ISLAMABAD: A new controversy about the upcoming session of the upper house of parliament has cropped up, with the government giving clear indication that there would not be voting on a no-confidence motion against Senate Chairman Sadiq Sanjrani when the house meets on Aug 1.
“The house has been summoned to meet on August 1, and then there will be seven days [for voting],” Minister for Parliamentary Affairs Azam Swati told a press conference here on Monday.
The remarks evoked a strong reaction from the opposition which has been accusing the government and the Senate secretariat of using delaying tactics.
PPP parliamentary leader in the Senate Sherry Rehman said the rules were very clear and the notice period had started the day the notice for a motion for leave to move a resolution under Article 61 of the Constitution read with Article 53 (7) C for the removal of the Senate chairman had been circulated among the members of the house.
Sub-rule 3 of Rule 12 of Rules of Procedure and Conduct of Business in the Senate, 2012, says: “The motion for leave to move the resolution shall be entered in the names of the members concerned in the Orders of the Day for the first working day after the expiry of seven days from the date of the receipt of the notice under sub-rule (1).”
President Alvi nominates Barrister Saif of MQM to preside over Senate session
Rule 12(9) reads: “The Senate shall not be adjourned until the motion for leave is disposed of or, if leave is granted, the resolution has been voted upon.”
According to the opposition, the seven-day period was completed on July 23 when a brief requisitioned session was held but was adjourned without transacting any business as the opposition refused to take part in the discussion on the no-trust motion under Rule 218 placed on the agenda by the Senate secretariat.
The opposition did not raise the issue of not allowing it to move the motion for leave to move a no-trust resolution in the requisitioned session in the hope that it will happen on Aug 1 anyway as the government was saying that no-trust motion against the Senate chairman cannot be moved in a requisitioned session.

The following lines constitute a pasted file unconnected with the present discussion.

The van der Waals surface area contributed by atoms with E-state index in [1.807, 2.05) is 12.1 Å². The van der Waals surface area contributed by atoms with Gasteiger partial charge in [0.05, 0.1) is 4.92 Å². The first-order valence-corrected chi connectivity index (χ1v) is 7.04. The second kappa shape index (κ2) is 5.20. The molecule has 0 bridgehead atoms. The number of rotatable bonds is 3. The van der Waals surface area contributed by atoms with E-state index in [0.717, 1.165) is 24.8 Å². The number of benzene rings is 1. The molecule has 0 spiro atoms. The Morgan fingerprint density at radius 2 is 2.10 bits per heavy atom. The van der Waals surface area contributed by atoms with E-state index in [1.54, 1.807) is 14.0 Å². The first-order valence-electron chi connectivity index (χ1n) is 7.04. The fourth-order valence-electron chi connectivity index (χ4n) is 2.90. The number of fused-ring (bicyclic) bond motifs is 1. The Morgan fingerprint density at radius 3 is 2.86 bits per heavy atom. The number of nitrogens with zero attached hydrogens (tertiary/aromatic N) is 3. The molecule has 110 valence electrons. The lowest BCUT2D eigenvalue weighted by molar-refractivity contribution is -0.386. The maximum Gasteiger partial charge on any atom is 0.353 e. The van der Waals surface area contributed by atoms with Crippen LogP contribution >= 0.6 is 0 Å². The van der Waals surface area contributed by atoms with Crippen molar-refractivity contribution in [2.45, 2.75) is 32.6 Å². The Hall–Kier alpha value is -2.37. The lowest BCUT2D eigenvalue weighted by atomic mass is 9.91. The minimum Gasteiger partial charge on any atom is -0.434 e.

In a related development, President Dr Arif Alvi has nominated Barrister Mohammad Ali Saif of the Muttahida Qaumi Movement as presiding officer for the session commencing on Aug 1, sources told Dawn. This implies that he has rejected all the three names proposed by the Senate secretariat last week for presiding over the session.
The Senate secretariat had proposed the names of Waleed Iqbal of the Pakistan Tehreek-i-Insaf and Yaqoob Khan Nasar and retired Lt Gen Abdul Qayyum.
Sub-rule 5 of Rule 12 says: “The Chairman or, as the case may be, the Deputy Chairman shall not preside over a sitting of the Senate in which a resolution for his removal from office is fixed for consideration.”
During his press conference, Azam Swati expressed the hope that the no-trust motion against the Senate chairman will fail. He said a majority of 103 members of the Senate wanted to see Sadiq Sanjrani to continue as chairman.
He said the members would vote in favour of Mr Sanjrani because of his good character and conduct. “Sanjrani is facing no corruption or misconduct charges.”
He said although the opposition had a majority in the house, lawmakers in a good number would draw a comparison between Mr Sanjrani and joint opposition’s candidate Hasil Bizenjo. “And they will vote for Sanjrani on the call of their conscience.”
Mr Swati said that this had happened in the past and he as a senator of the Jamiat Ulema-i-Islam-Fazl (JUI-F) had not voted for the presidential candidate of Pakistan Peoples Party, Asif Ali Zardari, ignoring his party’s direction.
The minister said that he would contact all the parties to seek vote for Mr Sanjrani as it was a parliamentary tradition. He said his party’s decision to contact JUI-F chief Maulana Fazlur Rehman for withdrawal of the no-trust motion was not wrong.
He requested the opposition to withdraw the motion otherwise it will open a new Pandora’s Box and after every six months, the house will be witnessing such motions.
Mr Swati said that the no-trust motion was a big test for the Senate as the upper house of parliament was different from the National Assembly. “The Senate represents the federating units on equality. The atmosphere of house is different from the NA,” he said.